Article #26: Proper Pump Piping Procedure – 10 steps
Dr. Lev Nelik, P.E., APICS
Pumping Machinery, LLC
It should be realized that piping issues directly affect the pump’s life and its performance. Bringing the pump to the pipe in one operation and expecting a good pump flange or vessel fit is a very difficult, if not impossible, task. When bringing the pipe to the pump the last spool (suction side and discharge side, each) should always be left until the pump has been leveled in placed and rough aligned. The final alignment will be a “free bolt condition”, and, as may sound like a surprise to some, no “come-alongs” would be needed. As an ultimate investement in common sense and proper attention to details, - your pumps will last longer, with fewer failures of seals, shafts, bearings and couplings. More equipment uptime, and less lost production, will result in significant savings in dollars, and fewer headaches.
Step 1 (only for cases where there is NO thermal growth – otherwise see Step 2 discussion)
At this point the pipe should be securely anchored just before the last spool, to prevent future growth towards the pumps flanges.
Figure 1 Occasional usage of “anchors” (only if there is NO thermal growth (which is practice very rare) for the pump piping – example would be a very short run of suction pipe connecting it to a cold water tank, which keeps the pipe at essentially constant (e.g. ambient) temperature, same as water in the tank. In most cases, however, anchors should not be used (see Step 2 discussion)
The final piping lay out should not be finalized until certified elevation drawings are received from the engineering group or from the pump vendor. Once the final certified prints are received the final isometrics can be completed and the piping takeoff can be done.
The delivery of the equipment can either be early or it can be late in arriving at the site. When the equipment is late it is critical to have certified elevation prints of the equipment. The certified prints that the isometrics required for the piping takeoffs can be made without impacting the construction schedule. If the equipment is early, it will arrive at the site prior to the construction team needing it for installation. In such cases, early preparations must be made for long term storage. It is customary to use oil mist lubrication to keep the equipment in as-shipped conditions during the storage. The pressurization of the bearing housing and the casing with just 10 to 20 H2O pressure prevents moisture and contaminants from entering the sealed areas and damaging the components. The early delivery of equipment to the site has the advantage of allowing for verification of the actual measurements.
Once the location of the equipment is set, the baseplate can be put in place, leveled and rough-aligned, with the equipment mounted. Rough alignment of the equipment should be done prior to building the grout forms. To avoid stresses caused by thermal expansion of pipes, expansion loops should be installed in suction and discharge lines. The “sliding” pipe supports near pump suction and discharge are required to eliminate weight loads of piping on them pipe, which can cause excessive loads and misalignment, leading to seal failures, bearings, couplings, etc. However, “anchors” (three dimensional restraints) should not be used, as these could cause significant stresses and casing distortions due to thermal expansion. Consider, an example (Fig. 2C) of incorrectly placed “anchor” (restraining growth in ALL directions, i.e. not simply a vertical “sliding” support), even 2 feet away from the pump suction, and the case where the pipe expands by only 30 degrees F (morning to afternoon):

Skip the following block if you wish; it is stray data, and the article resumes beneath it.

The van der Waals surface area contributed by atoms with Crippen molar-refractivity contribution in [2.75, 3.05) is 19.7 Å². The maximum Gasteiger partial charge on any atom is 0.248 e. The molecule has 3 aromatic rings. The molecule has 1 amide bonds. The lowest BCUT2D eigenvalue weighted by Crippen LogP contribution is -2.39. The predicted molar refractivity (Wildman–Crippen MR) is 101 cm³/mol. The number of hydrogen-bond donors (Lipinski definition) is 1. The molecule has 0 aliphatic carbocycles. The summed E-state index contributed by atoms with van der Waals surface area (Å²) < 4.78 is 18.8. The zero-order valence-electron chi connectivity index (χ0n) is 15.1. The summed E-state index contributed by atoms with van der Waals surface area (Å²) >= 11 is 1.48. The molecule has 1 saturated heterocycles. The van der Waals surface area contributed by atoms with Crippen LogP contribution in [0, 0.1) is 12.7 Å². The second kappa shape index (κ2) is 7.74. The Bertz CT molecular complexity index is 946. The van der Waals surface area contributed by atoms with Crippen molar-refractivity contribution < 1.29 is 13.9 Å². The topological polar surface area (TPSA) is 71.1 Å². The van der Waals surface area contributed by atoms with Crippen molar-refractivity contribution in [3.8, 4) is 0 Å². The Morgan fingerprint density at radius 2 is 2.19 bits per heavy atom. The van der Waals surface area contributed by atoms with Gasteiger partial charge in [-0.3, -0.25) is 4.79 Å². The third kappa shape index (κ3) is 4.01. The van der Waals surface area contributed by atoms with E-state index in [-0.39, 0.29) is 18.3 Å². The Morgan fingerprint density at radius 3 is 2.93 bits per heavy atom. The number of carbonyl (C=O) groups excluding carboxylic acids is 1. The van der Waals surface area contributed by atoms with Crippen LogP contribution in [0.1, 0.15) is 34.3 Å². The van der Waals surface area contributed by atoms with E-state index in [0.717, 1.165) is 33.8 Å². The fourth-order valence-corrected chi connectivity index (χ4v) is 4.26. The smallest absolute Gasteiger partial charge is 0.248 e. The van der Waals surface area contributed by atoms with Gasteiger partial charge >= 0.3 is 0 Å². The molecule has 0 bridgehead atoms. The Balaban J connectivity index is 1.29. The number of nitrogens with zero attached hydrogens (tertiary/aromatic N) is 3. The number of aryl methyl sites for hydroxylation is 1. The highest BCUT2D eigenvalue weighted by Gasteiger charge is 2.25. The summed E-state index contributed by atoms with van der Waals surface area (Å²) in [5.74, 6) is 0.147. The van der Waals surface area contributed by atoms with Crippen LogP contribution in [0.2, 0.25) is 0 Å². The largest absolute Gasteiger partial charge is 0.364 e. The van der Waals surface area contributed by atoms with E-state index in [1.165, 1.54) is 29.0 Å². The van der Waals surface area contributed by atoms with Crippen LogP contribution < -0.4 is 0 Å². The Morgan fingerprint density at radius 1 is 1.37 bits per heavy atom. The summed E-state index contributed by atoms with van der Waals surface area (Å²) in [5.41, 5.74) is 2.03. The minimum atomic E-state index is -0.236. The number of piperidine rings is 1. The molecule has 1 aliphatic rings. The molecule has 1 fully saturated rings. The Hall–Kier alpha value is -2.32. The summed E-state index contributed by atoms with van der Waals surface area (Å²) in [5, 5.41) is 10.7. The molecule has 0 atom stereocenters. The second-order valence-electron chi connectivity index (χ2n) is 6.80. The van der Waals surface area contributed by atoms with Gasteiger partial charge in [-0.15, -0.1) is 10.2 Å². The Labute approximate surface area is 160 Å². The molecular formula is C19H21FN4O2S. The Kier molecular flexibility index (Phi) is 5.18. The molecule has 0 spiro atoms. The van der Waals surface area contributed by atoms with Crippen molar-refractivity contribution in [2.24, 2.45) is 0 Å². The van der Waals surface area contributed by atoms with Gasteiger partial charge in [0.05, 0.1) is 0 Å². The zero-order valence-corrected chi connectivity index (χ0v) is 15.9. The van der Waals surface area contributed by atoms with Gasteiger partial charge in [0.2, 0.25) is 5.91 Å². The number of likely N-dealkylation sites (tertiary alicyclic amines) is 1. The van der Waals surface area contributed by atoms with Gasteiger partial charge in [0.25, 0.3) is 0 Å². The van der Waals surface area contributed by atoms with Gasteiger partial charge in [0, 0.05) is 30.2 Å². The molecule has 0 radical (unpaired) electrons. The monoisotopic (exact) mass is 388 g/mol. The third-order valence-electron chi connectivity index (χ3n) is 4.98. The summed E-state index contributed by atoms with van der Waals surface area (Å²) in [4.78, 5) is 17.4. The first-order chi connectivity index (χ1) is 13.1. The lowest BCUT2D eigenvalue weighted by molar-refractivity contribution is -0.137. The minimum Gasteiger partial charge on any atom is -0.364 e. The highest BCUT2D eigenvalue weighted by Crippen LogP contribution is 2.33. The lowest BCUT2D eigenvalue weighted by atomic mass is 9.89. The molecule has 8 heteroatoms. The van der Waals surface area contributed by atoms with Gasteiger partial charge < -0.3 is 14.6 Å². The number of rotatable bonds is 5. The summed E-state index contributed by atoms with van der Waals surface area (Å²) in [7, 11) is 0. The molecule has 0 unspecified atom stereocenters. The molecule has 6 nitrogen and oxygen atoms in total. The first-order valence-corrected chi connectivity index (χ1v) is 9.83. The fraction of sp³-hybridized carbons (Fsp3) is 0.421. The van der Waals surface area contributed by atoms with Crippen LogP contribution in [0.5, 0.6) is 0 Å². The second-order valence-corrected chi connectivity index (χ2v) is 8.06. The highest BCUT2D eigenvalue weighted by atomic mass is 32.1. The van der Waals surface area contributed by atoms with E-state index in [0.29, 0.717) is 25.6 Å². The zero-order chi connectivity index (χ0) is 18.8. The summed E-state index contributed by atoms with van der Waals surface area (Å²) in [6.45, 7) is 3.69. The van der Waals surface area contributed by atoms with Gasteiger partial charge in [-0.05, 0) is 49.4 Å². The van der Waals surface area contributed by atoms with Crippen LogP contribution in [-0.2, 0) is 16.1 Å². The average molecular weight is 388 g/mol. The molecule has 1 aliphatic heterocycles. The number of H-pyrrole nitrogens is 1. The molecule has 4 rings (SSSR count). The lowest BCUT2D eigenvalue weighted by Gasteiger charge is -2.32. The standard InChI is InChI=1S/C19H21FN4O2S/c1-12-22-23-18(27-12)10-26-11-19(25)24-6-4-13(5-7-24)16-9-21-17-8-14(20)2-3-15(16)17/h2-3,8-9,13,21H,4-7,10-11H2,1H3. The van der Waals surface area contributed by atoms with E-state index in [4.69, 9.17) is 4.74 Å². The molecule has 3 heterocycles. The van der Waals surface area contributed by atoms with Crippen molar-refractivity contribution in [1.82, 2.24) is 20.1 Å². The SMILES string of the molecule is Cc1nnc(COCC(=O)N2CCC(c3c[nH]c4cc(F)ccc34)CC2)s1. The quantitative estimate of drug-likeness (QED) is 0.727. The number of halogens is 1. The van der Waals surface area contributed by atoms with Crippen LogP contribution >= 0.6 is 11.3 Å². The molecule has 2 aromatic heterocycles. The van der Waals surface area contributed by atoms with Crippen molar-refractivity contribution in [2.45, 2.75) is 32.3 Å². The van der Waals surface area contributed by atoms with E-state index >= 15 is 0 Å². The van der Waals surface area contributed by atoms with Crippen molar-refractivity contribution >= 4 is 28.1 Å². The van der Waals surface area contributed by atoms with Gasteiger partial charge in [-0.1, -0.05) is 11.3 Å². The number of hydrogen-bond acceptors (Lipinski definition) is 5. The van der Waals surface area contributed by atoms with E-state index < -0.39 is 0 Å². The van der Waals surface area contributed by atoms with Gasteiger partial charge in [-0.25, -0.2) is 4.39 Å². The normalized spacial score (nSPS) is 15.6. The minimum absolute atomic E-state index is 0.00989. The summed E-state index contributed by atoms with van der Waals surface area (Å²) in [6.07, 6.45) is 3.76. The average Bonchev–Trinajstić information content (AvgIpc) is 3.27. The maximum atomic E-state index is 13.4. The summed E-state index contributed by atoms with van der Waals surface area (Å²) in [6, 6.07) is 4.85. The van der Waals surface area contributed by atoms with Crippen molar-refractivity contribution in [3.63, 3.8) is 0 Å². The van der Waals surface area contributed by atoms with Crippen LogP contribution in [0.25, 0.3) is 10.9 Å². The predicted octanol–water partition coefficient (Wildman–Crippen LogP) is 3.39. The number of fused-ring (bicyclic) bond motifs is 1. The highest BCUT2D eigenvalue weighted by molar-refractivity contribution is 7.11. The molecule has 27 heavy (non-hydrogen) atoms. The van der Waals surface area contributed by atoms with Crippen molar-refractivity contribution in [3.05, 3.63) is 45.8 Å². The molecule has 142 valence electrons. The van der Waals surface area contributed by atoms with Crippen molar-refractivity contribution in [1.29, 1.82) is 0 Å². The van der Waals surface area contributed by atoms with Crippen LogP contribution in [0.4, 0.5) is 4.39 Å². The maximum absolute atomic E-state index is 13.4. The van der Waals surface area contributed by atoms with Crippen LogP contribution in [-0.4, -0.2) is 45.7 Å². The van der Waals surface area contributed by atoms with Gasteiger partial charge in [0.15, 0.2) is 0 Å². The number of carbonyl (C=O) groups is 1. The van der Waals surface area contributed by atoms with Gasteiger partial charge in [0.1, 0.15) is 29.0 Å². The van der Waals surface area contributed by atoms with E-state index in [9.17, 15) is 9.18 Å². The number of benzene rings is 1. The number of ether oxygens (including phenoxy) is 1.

For the pipe you use, the area of contact between the pump and pipe flanges depends on the size of the pipe. Assume, for example, a 20 in2 contact area (or use your pipe/flange number). The resultant force on the pump will be:
F = 6000 x 20 = 120,000 lbs – very high. It will distort the pump casing, feet, shafts, etc., causing problems. If, in addition to that, you are pumping hot product, the piping expansion problem could be so much worse. But even the daily fluctuations of ambient temperature alone could cause problems, as shown in a sample calculation above.
A. Correct: sliding support does not retrain the piping to slide up/away B. Piping restrained (can not slide up/away), high thermal expansion loads C. “Anchor” will (problem!) allow pipe to expand towards/into the pump,
causing high axial loading
Figure 2 Rough alignment phase (note that the motor and the pump are not coupled yet and the baseplate is still sitting free, not grouted
Once you are satisfied with the rough alignment, remove all the equipment (pump, motor gearbox, etc) from the baseplate. Level the baseplate to maximum out of level of 0.025" (0.06 mm) from end to end in two planes. Use machined pads as the base for the leveling instruments. Inspect the foundation for cleanliness, and if not clean, use solvent to remove grease and oil.
Figure 3 Baseplate leveling pads and grout location